- Press Release
- February 8, 2023
Ocean Signatures In The Total Flux And Polarization Spectra Of Earth-like Exoplanets
Numerical simulations of starlight that is reflected by Earth-like exoplanets predict habitability signatures that can be searched for with future telescopes. We explore signatures of water oceans in the flux and polarization spectra of this reflected light.
With an adding-doubling algorithm, we compute the total flux F, polarized flux Q and degree of polarization P of starlight reflected by dry and ocean model planets with Earth-like atmospheres and patchy clouds.
The oceans consist of Fresnel reflecting surfaces with wind-ruffled waves, foam and wave shadows, above natural blue seawater. Our results are presented as functions of wavelength (from 300 to 2500 nm with 1 nm resolution) and as functions of the planetary phase angle from 90 to 170 degrees. The ocean glint increases F, |Q| and P with increasing phase angle at non-absorbing wavelengths, and causes the spectra of F and |Q| for the various phase angles to intersect.
In the near-infrared, Q is negative, i.e. the direction of polarization is perpendicular to the plane through the star, planet, and observer. In the P-spectra, the glint leaves dips (instead of peaks) in gaseous absorption bands. All those signatures are missing in the spectra of dry planets. The dips in P, and the negative Q in the near-infrared, can be searched for at a phase angle of 90 degrees, where the planet-star separation is largest.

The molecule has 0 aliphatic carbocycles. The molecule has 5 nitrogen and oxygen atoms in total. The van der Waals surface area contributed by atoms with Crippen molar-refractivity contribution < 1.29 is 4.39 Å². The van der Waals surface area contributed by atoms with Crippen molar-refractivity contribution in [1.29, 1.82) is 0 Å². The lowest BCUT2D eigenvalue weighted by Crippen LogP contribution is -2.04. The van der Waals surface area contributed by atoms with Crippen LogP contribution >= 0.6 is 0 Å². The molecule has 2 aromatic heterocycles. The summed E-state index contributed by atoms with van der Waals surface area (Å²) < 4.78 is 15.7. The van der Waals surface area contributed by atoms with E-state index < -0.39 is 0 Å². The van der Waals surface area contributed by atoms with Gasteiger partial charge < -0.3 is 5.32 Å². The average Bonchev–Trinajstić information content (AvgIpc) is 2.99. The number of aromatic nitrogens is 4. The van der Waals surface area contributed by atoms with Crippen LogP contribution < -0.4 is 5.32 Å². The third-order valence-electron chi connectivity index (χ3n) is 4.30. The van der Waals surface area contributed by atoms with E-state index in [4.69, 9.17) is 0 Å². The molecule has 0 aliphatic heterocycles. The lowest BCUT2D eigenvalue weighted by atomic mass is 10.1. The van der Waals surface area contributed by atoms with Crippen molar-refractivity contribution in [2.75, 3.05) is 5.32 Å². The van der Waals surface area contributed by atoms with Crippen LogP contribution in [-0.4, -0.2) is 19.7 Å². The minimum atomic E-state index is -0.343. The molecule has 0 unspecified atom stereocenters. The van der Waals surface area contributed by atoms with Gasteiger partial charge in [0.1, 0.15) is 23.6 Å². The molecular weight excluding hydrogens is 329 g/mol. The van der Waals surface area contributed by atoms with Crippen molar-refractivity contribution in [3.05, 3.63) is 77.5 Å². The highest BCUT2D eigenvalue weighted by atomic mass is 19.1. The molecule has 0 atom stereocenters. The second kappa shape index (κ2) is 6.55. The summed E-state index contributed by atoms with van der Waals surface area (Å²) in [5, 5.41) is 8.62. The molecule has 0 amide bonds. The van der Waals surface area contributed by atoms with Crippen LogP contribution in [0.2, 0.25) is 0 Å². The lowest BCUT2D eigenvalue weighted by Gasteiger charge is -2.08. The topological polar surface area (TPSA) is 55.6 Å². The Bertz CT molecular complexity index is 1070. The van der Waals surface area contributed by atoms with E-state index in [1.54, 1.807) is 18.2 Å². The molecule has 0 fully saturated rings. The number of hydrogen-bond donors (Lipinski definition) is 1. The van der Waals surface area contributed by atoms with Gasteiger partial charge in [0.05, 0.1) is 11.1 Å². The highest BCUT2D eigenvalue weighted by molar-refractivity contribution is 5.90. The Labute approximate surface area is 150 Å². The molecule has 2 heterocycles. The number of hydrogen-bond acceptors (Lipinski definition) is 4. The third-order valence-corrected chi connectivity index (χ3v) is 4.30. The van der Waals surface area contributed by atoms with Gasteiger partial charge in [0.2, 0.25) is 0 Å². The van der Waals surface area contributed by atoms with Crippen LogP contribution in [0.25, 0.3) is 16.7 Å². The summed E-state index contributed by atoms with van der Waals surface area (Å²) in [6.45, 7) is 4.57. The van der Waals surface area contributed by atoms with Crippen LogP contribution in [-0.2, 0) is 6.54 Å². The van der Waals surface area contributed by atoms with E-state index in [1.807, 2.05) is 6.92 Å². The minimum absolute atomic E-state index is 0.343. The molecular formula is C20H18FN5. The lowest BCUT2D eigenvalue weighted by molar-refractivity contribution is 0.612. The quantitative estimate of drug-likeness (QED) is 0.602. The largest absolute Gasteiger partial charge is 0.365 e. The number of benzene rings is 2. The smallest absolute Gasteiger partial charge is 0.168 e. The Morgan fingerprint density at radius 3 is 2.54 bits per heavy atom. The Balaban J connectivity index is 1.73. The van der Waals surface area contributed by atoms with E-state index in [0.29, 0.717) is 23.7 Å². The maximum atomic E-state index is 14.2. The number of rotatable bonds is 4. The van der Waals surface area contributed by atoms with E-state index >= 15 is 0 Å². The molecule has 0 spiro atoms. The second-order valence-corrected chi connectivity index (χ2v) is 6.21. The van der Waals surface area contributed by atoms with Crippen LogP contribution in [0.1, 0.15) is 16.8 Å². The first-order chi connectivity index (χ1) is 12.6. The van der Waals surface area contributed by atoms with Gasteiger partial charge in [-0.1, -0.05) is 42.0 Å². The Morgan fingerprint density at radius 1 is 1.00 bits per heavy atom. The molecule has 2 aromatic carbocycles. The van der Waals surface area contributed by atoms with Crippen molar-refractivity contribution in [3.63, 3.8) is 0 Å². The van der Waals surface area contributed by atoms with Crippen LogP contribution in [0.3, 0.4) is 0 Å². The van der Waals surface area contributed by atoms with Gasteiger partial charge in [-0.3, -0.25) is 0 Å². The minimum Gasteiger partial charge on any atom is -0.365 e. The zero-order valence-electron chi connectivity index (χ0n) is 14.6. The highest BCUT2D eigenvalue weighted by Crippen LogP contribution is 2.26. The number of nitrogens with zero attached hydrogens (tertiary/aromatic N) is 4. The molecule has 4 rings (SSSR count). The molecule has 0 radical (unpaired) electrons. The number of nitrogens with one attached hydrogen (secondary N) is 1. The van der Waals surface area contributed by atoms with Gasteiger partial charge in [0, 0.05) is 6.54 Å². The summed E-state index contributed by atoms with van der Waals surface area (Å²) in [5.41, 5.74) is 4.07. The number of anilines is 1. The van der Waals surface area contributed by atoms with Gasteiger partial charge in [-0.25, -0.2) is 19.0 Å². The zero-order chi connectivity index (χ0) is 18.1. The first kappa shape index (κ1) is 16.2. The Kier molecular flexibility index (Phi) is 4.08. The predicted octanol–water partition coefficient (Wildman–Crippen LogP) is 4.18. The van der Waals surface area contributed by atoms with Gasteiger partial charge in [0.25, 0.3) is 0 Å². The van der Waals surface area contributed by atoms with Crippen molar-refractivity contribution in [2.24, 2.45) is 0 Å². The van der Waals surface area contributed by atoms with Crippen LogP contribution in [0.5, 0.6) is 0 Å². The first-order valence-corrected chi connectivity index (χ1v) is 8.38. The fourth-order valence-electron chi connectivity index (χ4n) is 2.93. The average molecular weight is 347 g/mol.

Those ocean signatures in polarized light do not suffer from false positive glint signals that could be due to clouds or reflecting dry surfaces. For heavily cloudy planets, ocean detection is possible when the glint is (partially) cloud-free. When modelling signals of planets with oceans, using horizontally inhomogeneous cloud covers is thus crucial. Observations spread over time would increase the probability of catching a cloud-free glint and detecting an ocean.
Victor J.H. Trees, Daphne M. Stam
Comments: Accepted for publication in Astronomy & Astrophysics
Subjects: Earth and Planetary Astrophysics (astro-ph.EP); Atmospheric and Oceanic Physics (physics.ao-ph)
Cite as: arXiv:2205.05669 [astro-ph.EP] (or arXiv:2205.05669v1 [astro-ph.EP] for this version)
From: Victor Trees
[v1] Wed, 11 May 2022 17:55:07 UTC (16,720 KB)